Ambitious European net zero targets, cutting dependency on Russian fossil fuel, regulatory change and growing investor confidence will unlock 42 GW of vital energy storage capacity https://www.woodmac.com/news/opinion/europes-grid-scale-energy-storage-capacity-will-expand-20-fold-by-2031/

20GWh pumped hydro energy storage plant starting operations in Switzerland https://www.energy-storage.news/20gwh-pumped-hydro-energy-storage-plant-starting-operations-in-switzerland/

Swedish firms ink deal to make green hydrogen with wind power https://www.theregister.com/2022/04/12/sweden_green_hydrogen/

Quinbrook to build 460MWh BESS at former coal plant site in Wales, UK

Vattenfall starts filling up 200MW thermal storage tower in Berlin

Construction starts on 200MWh Fluence BESS projects in Lithuania for 2022 completion

 

Natural gas prices are still high and getting higher in Europe.

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21 hours ago, Jay McKinsey said:

Which is due to a war. But you can't figure that out either.  It also doesn't mean any real decrease to output. Your post clearly says "provided the investment can be recouped within a five-year span." That means in year 6 it starts making them money. But then that is what real numbers and economics do for you.

Says the non-economist.

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(edited)

13 hours ago, Jay McKinsey said:

Tesla Wins American-Made Index With 4 Of 10 Most American-Made Cars

A new study conducted by Cars.com shows that Tesla represents four out of the 10 most American-made cars, as detailed in a report from Business Insider. Of Tesla’s cars on the list, the Model Y landed the first spot on the publication’s 2022 American-Made Index, with the Model 3 ranking second. In fifth and sixth place were the Model S and Model X, only falling behind the Lincoln Corsair and the Honda Passport.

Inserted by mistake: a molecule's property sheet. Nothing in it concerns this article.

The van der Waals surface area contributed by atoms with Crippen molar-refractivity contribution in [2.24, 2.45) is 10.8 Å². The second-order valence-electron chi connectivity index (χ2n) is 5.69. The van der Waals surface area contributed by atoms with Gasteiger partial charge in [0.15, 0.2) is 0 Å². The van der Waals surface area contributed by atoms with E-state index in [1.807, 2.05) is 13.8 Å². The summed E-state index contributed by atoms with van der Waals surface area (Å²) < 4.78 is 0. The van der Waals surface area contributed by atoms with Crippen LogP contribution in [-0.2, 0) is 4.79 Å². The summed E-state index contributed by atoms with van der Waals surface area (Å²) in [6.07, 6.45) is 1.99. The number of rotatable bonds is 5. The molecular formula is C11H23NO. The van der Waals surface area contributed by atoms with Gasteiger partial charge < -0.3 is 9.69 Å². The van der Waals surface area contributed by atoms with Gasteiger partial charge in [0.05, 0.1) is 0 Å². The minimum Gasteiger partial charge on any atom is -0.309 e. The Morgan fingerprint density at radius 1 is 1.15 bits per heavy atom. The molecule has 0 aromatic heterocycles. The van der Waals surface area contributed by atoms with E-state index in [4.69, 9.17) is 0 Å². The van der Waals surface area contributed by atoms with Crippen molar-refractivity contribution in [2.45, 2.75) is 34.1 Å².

Which means exactly what? The era of international trade has succeeded the old Smoot-Hawley nonsense...and long ago.

https://www.thebalance.com/smoot-hawley-tariff-lessons-today-4136667

Edited by Ecocharger

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3 hours ago, Ecocharger said:

Which means exactly what? The era of international trade has succeeded the old Smoot-Hawley nonsense...and long ago.

https://www.thebalance.com/smoot-hawley-tariff-lessons-today-4136667

So now you are a globalist. 

 

Under the AMI Hood

Now in its 17th year, Cars.com’s American-Made Index ranks vehicles built and bought in the U.S. for the 2022 model year. We consider five major factors:

  • Location(s) of final assembly
  • Percentage of U.S. and Canadian parts
  • Countries of origin for all available engines
  • Countries of origin for all available transmissions
  • U.S. manufacturing workforce

While we don’t reveal the weighting and calculation methodology, all five factors above play a significant role, as do a number of disqualifiers explained below. Models are ranked on a 100-point scale, with heavier curb weights functioning as a tiebreaker when necessary.

Final assembly location(s)

Arguably the most important factor for index qualification is final assembly at one of 48 U.S. plants run by 16 major automaker groups and their subsidiaries that currently mass-produce light-duty passenger vehicles. (We adopt the Federal Highway Administration’s definition of light-duty vehicles, which allows for up to 10,000 pounds’ gross vehicle weight rating.)